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From Fraser Adams <fraser.ad...@blueyonder.co.uk>
Subject Re: How to set a binding on a receiver
Date Fri, 07 Oct 2011 09:48:15 GMT
Gordon Sim wrote:
> On 10/05/2011 09:32 AM, Luca Martini wrote:
>> However, I would like to add a key binding to an already created 
>> Receiver.
>> Is it possible?
>
> Not directly through the messaging API, no.
>
Is that statement 100% correct Gordon? With the headers exchange at 
least I've found that if I were to specify an address that creates a 
queue and add a binding say:

testqueue; {create: receiver, node: {x-declare: {arguments: 
{'qpid.policy_type': ring, 'qpid.max_size': 500000000}}, x-bindings: 
[{exchange: 'amq.match', queue: 'testqueue', key: 'data1', arguments: 
{x-match: all, data-service: amqp-delivery, item-owner: fadams}}]}}

If I change the arguments thus:

testqueue; {create: receiver, node: {x-declare: {arguments: 
{'qpid.policy_type': ring, 'qpid.max_size': 500000000}}, x-bindings: 
[{exchange: 'amq.match', queue: 'testqueue', key: 'data2', arguments: 
{x-match: all, data-service: amqp-delivery, item-owner: jdadams}}]}}

I end up with two bindings to testqueue. It also does this if I don't 
change key, but in this case the broker generates a warning (rightly). 
IIRC the 0.8 broker didn't warn about this.

TBH I sometimes wonder to myself whether this behaviour is more of a bug 
than a feature :-) as it leads to counterintuitive behaviour when people 
are experimenting with bindings, as they tend to assume that just 
changing the binding is OK - Imagine their surprise when they find out 
they've got ten bindings instead of just the most recent :-D I've done 
it myself and I know about the behaviour :-(

Sometimes it has proved useful though. When I discovered the 
qpid::messaging AddressParser problem where it was adding bindings with 
binary values before I came up with the "utf8EncodeAddress()" fix I 
posted last week my dirty workaround was to connect but not consume from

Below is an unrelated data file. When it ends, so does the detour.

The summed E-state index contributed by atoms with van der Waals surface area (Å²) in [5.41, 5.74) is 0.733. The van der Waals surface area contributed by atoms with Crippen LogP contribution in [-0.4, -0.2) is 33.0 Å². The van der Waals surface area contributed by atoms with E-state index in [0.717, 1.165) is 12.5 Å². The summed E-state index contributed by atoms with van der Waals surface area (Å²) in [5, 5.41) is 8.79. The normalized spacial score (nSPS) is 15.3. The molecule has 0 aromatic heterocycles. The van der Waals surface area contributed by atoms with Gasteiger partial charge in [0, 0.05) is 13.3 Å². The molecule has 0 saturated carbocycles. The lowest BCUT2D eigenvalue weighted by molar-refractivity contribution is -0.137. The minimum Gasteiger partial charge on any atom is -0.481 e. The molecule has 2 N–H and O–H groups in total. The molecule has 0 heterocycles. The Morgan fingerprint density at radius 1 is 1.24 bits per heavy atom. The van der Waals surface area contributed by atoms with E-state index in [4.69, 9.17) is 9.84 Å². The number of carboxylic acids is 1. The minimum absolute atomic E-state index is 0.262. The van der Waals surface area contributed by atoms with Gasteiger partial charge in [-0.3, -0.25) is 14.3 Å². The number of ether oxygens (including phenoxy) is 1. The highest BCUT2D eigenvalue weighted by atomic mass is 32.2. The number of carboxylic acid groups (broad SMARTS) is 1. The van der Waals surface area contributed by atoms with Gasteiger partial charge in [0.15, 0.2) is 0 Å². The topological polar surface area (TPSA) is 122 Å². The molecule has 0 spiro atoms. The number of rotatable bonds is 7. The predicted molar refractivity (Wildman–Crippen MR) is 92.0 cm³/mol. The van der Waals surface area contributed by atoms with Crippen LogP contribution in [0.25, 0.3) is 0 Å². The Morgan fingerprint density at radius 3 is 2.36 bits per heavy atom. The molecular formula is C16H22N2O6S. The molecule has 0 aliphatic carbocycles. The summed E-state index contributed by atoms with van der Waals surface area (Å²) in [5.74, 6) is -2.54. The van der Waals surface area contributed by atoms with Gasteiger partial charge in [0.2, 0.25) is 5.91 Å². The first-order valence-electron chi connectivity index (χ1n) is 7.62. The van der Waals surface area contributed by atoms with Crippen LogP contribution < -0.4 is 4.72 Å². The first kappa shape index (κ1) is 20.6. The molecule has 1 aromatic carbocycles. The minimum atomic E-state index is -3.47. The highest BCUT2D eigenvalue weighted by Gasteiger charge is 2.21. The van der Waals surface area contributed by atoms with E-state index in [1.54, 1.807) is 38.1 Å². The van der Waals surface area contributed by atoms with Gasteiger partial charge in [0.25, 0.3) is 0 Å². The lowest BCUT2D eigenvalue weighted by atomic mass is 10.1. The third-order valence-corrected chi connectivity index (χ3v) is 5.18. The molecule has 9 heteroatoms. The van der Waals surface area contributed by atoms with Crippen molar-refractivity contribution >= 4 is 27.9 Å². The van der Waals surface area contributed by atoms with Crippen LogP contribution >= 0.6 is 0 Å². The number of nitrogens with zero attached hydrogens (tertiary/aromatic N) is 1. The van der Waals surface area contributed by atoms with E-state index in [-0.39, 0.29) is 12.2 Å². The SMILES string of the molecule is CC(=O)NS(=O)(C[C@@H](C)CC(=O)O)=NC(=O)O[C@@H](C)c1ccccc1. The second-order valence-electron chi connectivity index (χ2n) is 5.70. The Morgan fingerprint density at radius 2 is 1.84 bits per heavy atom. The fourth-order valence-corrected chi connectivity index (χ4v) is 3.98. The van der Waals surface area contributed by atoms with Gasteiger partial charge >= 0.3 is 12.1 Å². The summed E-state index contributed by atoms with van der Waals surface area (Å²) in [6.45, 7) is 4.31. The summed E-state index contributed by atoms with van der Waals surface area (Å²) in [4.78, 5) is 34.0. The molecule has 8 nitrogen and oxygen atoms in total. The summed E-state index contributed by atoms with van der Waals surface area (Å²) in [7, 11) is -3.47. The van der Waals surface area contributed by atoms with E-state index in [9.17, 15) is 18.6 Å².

a Java client with the same address so the queue ended up with two 
bindings that "looked" the same.

It might be different with the topic exchange though.
>
>> My concern is
>> that, with hundreds (or thousands) of subscriptions, the broker could
>> become a bottleneck for our system. I know I'm being rather vague, but
>> if you could give me some suggestions or remarks, it would be very
>> appreciated.
>
> I suspect it depends a lot on the details of the bindings, exchange 
> and matching patterns. If each message matches only one binding, I 
> suspect that there is no great benefit to using the same queue in each 
> binding. However if the bindings overlap a lot then this may change.
>
>
I suspect that if there are hundreds or thousands of bindings there 
might actually be a disbenefit using the same queue in each binding. I'm 
still trying to get under the skin of the MRG whitepaper, but IIRC that 
was talking of using multiple queues on a multi-core box. I don't know 
how qpidd threading actually works, though with my box at home I've 
never been able to drive it hard enough to show more than 100% CPU. I'm 
assuming that with qpid-perftest, multiple boxes and a decent network 
one could utilise all the cores.

That said I do wonder about the statement "the broker could become a 
bottleneck for our system" I'd be pretty impressed to see that, its far 
more likely to hit network saturation way before the broker has any issues.





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